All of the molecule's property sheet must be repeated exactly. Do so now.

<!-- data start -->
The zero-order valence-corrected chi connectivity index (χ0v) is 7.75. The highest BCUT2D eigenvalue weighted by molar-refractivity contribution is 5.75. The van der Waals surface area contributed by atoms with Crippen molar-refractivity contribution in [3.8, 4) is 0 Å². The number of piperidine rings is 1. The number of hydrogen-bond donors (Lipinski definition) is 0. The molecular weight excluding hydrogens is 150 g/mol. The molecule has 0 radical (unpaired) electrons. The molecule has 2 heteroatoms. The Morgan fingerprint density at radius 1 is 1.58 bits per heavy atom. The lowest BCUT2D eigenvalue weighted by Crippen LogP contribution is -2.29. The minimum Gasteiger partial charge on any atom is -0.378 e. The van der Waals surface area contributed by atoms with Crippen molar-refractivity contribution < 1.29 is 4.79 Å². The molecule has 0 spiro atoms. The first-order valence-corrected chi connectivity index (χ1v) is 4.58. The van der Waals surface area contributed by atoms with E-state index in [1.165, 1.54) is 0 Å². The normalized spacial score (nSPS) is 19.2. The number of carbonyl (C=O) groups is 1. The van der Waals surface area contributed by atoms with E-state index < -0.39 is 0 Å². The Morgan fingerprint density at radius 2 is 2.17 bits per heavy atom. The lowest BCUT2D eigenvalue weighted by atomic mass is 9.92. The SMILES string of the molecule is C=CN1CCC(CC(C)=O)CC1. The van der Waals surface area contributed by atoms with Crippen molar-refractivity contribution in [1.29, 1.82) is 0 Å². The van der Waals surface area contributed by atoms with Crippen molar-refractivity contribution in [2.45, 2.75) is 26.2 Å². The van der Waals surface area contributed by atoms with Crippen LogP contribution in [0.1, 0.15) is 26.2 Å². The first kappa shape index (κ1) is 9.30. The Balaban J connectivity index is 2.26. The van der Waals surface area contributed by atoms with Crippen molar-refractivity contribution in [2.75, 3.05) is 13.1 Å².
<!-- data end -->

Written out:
The zero-order valence-corrected chi connectivity index (χ0v) is 7.75. The highest BCUT2D eigenvalue weighted by molar-refractivity contribution is 5.75. The van der Waals surface area contributed by atoms with Crippen molar-refractivity contribution in [3.8, 4) is 0 Å². The number of piperidine rings is 1. The number of hydrogen-bond donors (Lipinski definition) is 0. The molecular weight excluding hydrogens is 150 g/mol. The molecule has 0 radical (unpaired) electrons. The molecule has 2 heteroatoms. The Morgan fingerprint density at radius 1 is 1.58 bits per heavy atom. The lowest BCUT2D eigenvalue weighted by Crippen LogP contribution is -2.29. The minimum Gasteiger partial charge on any atom is -0.378 e. The van der Waals surface area contributed by atoms with Crippen molar-refractivity contribution < 1.29 is 4.79 Å². The molecule has 0 spiro atoms. The first-order valence-corrected chi connectivity index (χ1v) is 4.58. The van der Waals surface area contributed by atoms with E-state index in [1.165, 1.54) is 0 Å². The normalized spacial score (nSPS) is 19.2. The number of carbonyl (C=O) groups is 1. The van der Waals surface area contributed by atoms with E-state index < -0.39 is 0 Å². The Morgan fingerprint density at radius 2 is 2.17 bits per heavy atom. The lowest BCUT2D eigenvalue weighted by atomic mass is 9.92. The SMILES string of the molecule is C=CN1CCC(CC(C)=O)CC1. The van der Waals surface area contributed by atoms with Crippen molar-refractivity contribution in [1.29, 1.82) is 0 Å². The van der Waals surface area contributed by atoms with Crippen molar-refractivity contribution in [2.45, 2.75) is 26.2 Å². The van der Waals surface area contributed by atoms with Crippen LogP contribution in [0.1, 0.15) is 26.2 Å². The first kappa shape index (κ1) is 9.30. The Balaban J connectivity index is 2.26. The van der Waals surface area contributed by atoms with Crippen molar-refractivity contribution in [2.75, 3.05) is 13.1 Å².